“You’re so fat!” For the first time in my life, I heard these words uttered to me. I knew that I gained several pounds (a lot, actually) but I did not realize that having someone I barely know say this to my face will be like a cold shock. While I’m all for body positivity and all that, I also know that obesity is not okay. It was frustrating because for months before that, I was trying to control my eating urges but I couldn’t stop. I knew I had a problem… again.
This was not the first time I was addicted to something. Before being addicted to food, I struggled with drug addiction for a couple of years. Not a lot of people knew about my substance abuse problem. Even if I was losing a lot of weight during my drug and alcohol addiction, nobody commented about it. Probably because growing up, I was always a skinny kid. No matter how much food I ate, I never gained weight. I think people seeing a skinny adult version of the skinny kid they knew was not unusual.
When I started to pile up the pounds, however, it was very different. People were shocked to see me with a puffy face. A lot of people were messaging me on social media saying they did not recognize me. Nobody bothered to ask whether I was okay. They were more interested in giving unsolicited diet advice.
My Addiction Replacement Story
So how did my addiction replacement start? How did I switch from drugs to food? When I decided to become sober from substance abuse and alcohol, I did not go to rehab treatment. My close friends who knew about my substance addiction advised me to seek professional treatment, but I refused.
During that time, I convinced myself that I still had everything under control. I could quit cold-turkey and stay sober, without spending a lot of money or going to those cheesy group therapy stuff. I read everything I could from the internet about recovery so I thought I was fine. I was confident in saying that I could do it on my own.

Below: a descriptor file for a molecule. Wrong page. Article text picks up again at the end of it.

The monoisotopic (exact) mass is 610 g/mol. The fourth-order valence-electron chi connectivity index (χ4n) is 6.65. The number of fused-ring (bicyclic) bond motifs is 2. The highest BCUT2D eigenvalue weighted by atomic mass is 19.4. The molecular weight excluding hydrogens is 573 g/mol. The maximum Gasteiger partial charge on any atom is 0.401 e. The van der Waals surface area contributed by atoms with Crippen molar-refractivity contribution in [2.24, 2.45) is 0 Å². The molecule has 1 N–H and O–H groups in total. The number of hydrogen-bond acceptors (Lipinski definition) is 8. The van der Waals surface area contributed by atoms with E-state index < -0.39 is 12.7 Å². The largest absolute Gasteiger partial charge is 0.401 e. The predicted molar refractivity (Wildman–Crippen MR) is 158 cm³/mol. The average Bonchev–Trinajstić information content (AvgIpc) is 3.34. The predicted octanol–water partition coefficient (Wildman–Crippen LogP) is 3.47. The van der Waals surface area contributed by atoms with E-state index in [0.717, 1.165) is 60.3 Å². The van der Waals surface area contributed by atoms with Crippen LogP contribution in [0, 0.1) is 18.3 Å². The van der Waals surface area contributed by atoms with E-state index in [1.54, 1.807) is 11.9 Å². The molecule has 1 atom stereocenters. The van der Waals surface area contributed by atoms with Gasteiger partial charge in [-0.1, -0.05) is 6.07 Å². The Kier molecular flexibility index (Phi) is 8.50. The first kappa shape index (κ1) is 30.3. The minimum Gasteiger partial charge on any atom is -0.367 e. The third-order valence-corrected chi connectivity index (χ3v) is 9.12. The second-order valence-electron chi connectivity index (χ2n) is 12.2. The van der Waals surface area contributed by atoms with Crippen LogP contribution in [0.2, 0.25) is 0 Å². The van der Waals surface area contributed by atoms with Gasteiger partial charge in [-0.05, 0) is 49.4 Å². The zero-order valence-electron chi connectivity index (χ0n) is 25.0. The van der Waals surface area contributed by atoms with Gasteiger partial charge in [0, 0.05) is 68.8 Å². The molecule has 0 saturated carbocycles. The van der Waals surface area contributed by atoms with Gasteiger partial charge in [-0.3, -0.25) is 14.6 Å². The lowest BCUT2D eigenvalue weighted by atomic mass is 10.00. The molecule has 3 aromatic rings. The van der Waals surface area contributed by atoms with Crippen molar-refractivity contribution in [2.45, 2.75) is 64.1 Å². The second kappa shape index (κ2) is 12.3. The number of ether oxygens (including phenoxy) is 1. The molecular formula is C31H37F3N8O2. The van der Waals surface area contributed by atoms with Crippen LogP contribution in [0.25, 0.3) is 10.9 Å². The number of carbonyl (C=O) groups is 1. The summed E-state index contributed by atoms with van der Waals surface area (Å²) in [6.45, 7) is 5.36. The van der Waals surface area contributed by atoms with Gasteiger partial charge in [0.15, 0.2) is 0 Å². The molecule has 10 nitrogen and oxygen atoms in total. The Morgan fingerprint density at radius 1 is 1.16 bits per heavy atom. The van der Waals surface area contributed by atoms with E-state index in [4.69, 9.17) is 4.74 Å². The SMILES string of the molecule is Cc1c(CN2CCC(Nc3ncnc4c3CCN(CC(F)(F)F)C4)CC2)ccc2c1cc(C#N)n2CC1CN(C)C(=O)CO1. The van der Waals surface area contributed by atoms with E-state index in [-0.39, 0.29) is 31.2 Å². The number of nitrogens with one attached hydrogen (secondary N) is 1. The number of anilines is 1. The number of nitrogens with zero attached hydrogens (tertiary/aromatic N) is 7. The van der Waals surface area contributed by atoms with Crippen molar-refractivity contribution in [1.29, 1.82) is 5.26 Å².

But as every person who tried to quit drugs would tell you, it was not easy. There were low points when I would have cravings. But instead of reaching out for a pill, I started reaching out for food. I found that this would temporarily satisfy my cravings. It started with one candy bar but it quickly spiraled out of control.
During super stressful days, you would see me by the vending machine taking five bars of candy in one go. It may be cliché but stress eating two tubs of ice cream became an everyday thing for me. If ice cream companies gave out air miles, I could have traveled the world by now.
It was not difficult to see similarities between my food addiction and my previous substance abuse problem. When I was not getting the same effect with the drug I was taking, I would increase my dose or find a stronger drug. This also happened with food. When I would get tired of one type of food, I’d switch to another. Tired of candy bars? I would binge on donuts, potato chips, burgers, cupcakes, takeout, etc. Not long after, I would eat a lot of anything that I can easily reach. The problem is that most of these are unhealthy junk food.
I would rationalize that eating candy or donuts is better than popping Adderall or Xanax. Looking back, I was actually swapping my drug addiction with food addiction. Instead of using drugs to address my personal issues, I was using food instead.
How I Addressed My Food Addiction
My food addiction went very bad. Not only did I become obese, but I was also hospitalized. The doctor told me that I had diabetes, high blood pressure, high cholesterol, and I’m at risk for a lot more diseases. No matter how hard I tried, I couldn’t help but eat a lot. At one point, I started drinking alcohol again to try to stop eating.
I woke up with a bad hangover one day and realized that I needed to seek help. I admitted to myself that this was not something I could do on my own anymore. I knew that if I did not seek professional treatment, it would not be long before I would be on drugs again. Replacing one addiction with another was not the answer.
I went to rehab to treat not only my food addiction but also my problem with drugs and alcohol. The professional therapy that I had was integral in making me understand that I needed to address the underlying problems that I had. I needed to stop using substances or food as coping mechanisms. I learned that I needed personalized holistic treatment in order to heal and finally embark on a healthy recovery journey.
If you or a loved one is struggling with substance abuse or a behavioral addiction, help is available.
Contact Lighthouse Treatment Center today.